First in line “On the Square” today is Elizabeth Scalia‘s column, where she parses a particularly poisonous form of idolatry in the media:
Our ideological allegiances to these cults of personality have us slip-sliding into the sin of idolatry and everything that comes with it—a comfort level with truthiness that helps us to maintain our world views, a grim joylessness that permits no laughter and justifies tossing aside friends and family members who do not believe, and a bunker mentality that is ever on-guard for perceived heresies.
Second is Christopher Benson‘s essay on inclusivism, and its contention with exclusivist and universalist accounts of salvation theology. It’s sure to generate discussion in Evangelical circles, most notably given its focus on noted pastor Rob Bell’s controversial recent book on the topic.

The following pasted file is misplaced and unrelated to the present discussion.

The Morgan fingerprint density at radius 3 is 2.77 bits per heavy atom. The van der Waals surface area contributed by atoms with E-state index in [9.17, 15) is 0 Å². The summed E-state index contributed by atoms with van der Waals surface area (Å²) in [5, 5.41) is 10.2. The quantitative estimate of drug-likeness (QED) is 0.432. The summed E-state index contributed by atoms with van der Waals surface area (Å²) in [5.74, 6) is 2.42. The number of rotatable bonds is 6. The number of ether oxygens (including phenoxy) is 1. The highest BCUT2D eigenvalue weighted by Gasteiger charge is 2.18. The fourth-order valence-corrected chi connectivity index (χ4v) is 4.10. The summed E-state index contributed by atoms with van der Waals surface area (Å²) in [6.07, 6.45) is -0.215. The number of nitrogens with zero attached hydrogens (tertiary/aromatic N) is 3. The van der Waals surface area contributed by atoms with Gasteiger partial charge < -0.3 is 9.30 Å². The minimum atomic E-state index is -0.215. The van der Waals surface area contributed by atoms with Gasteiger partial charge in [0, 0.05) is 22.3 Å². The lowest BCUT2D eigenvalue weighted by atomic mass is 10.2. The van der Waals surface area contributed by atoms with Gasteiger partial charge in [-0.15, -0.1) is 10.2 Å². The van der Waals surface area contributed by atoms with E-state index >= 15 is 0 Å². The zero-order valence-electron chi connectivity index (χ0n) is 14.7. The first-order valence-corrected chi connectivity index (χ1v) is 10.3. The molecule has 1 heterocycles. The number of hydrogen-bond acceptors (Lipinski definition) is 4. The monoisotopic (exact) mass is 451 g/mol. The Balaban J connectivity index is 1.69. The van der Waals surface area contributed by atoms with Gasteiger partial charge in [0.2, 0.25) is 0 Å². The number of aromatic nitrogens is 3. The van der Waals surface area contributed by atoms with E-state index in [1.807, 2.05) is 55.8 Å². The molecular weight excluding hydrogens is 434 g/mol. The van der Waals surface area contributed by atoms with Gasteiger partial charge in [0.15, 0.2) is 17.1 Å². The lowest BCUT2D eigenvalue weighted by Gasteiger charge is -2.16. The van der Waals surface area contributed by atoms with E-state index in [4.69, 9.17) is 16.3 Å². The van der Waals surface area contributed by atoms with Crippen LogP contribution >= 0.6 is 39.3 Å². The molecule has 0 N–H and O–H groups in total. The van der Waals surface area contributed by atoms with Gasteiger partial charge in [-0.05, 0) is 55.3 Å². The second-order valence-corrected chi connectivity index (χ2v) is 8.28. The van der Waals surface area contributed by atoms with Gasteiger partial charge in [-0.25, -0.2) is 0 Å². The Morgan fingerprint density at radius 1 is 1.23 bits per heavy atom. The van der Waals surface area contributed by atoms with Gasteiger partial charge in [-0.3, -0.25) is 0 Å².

Exclusivists and universalists are presumptive demographers: The former claims hell is crowded and the latter that hell is empty. By contrast, inclusivists are agnostic about the population in hell, refusing to name and number the individuals who inhabit the place of torment. God alone keeps the statistics. There’s a family resemblance between exclusivists and inclusivists insofar as they both affirm the existence of hell and believe “there is salvation in no one else [Jesus Christ], for there is no other name under heaven given among men by which we must be saved” (Acts 4:12). The feud relates to how this salvation gets worked out.